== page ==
“Besides, I’m in a good mood because everything is happening as it should. When people spend too much money…when speculators gamble too recklessly…when the government gives out too much cash and credit – there have to be consequences. A free market is not a system designed to give people a free lunch. It’s designed to make them better people – by rewarding them when they do the right thing and punishing them when they do the wrong thing. For the last 20 years – at least – people have been doing things that the old economists would have regarded as ‘moral failings.’ That is, they’ve been spending more than they make…for example. Now, they’ve being punished. They’re being re-educated. And they’re going to end up poorer…but wiser.

“Frankly, we’d rather be dumber and richer, but the markets don’t give you that choice. They separate fools from their money. That’s what they’re doing now. So, what’s to be unhappy about?”

Pity the poor fellow with the big suburban house…far from civilized life…and a big mortgage, and a big, gas-gourmand vehicle to get him around. He’s got to learn. He’s got to downsize…to cutback…to spend less money.

But even this fellow will be better off for it. He’ll be able to save some money…build some wealth…achieve great independence – rather than being a slave to his SUV, his house, his mortgage company, and his highway.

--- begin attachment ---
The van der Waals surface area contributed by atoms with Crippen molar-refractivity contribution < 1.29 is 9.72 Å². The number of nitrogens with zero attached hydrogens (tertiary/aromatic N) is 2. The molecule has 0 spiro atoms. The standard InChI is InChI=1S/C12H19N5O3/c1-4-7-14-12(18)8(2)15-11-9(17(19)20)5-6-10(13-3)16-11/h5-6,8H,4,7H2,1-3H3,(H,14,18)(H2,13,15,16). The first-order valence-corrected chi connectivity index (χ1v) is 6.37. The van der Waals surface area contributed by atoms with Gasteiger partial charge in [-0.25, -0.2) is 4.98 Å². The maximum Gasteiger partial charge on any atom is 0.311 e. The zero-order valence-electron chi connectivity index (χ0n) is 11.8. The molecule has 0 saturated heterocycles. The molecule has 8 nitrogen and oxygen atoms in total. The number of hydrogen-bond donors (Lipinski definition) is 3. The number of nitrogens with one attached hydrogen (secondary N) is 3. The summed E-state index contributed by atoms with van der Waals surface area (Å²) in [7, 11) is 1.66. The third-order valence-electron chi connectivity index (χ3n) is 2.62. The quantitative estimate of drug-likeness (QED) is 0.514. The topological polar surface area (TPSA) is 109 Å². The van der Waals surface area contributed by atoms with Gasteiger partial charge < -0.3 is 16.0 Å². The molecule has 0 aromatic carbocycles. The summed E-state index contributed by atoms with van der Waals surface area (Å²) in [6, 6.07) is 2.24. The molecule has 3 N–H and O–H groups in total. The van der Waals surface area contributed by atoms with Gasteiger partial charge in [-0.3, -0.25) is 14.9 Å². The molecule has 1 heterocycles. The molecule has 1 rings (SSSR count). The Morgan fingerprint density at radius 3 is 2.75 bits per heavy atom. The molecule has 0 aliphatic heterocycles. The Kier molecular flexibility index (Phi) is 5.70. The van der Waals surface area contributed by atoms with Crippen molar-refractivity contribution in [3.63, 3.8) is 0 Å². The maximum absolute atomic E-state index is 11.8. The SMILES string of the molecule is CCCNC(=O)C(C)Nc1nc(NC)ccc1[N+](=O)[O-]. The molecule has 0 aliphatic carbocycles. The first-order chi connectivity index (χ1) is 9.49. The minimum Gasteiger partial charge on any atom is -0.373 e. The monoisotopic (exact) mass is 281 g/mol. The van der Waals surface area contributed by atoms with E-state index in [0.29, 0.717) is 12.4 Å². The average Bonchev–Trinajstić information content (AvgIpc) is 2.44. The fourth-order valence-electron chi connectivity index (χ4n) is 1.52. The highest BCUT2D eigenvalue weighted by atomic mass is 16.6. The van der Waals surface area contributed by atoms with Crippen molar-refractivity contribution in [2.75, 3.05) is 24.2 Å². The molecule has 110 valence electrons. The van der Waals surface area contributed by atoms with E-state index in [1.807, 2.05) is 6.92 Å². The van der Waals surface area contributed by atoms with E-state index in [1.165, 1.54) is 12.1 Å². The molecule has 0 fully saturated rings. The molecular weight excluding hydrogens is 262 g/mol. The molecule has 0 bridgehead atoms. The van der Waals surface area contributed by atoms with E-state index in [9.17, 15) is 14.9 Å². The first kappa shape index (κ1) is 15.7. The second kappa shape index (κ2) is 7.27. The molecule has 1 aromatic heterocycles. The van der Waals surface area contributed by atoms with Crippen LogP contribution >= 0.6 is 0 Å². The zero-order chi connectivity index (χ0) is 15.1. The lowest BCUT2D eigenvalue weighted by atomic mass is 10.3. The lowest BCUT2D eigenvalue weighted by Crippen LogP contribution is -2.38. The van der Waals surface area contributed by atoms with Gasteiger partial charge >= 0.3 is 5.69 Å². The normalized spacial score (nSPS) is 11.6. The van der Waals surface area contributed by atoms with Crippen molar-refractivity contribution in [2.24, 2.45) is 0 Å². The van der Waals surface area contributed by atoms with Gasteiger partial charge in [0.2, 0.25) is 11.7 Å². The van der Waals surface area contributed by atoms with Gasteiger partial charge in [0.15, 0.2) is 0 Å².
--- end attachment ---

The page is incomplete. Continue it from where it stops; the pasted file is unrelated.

It is a miserable way to live. He’s living in a “cartoon,” said James Kunstler in his speech on Wednesday morning. Then showing a photo: “It’s a house with no windows on one side. That’s not a real house; it’s a cartoon house. And look at the porch. It’s 17 inches wide.”

He might have pointed to the shutters too. The typical suburban house has no real shutters. It has cartoon shutters, made of plastic and bolted to the wall. You can’t use them to keep out the sun or the cold. They’re just there so the owner can pretend he has a house with shutters.

Mr. Kunstler is a critic of the suburbs. You get the impression that he’s happy to see $4 gasoline – it means the “project of suburbia is over,” he says. “One and a half to three trillion dollars worth of capital – lost,” he continues, referring to the money spent building out suburbs that, at $4 gasoline, serve no useful function. But good riddance.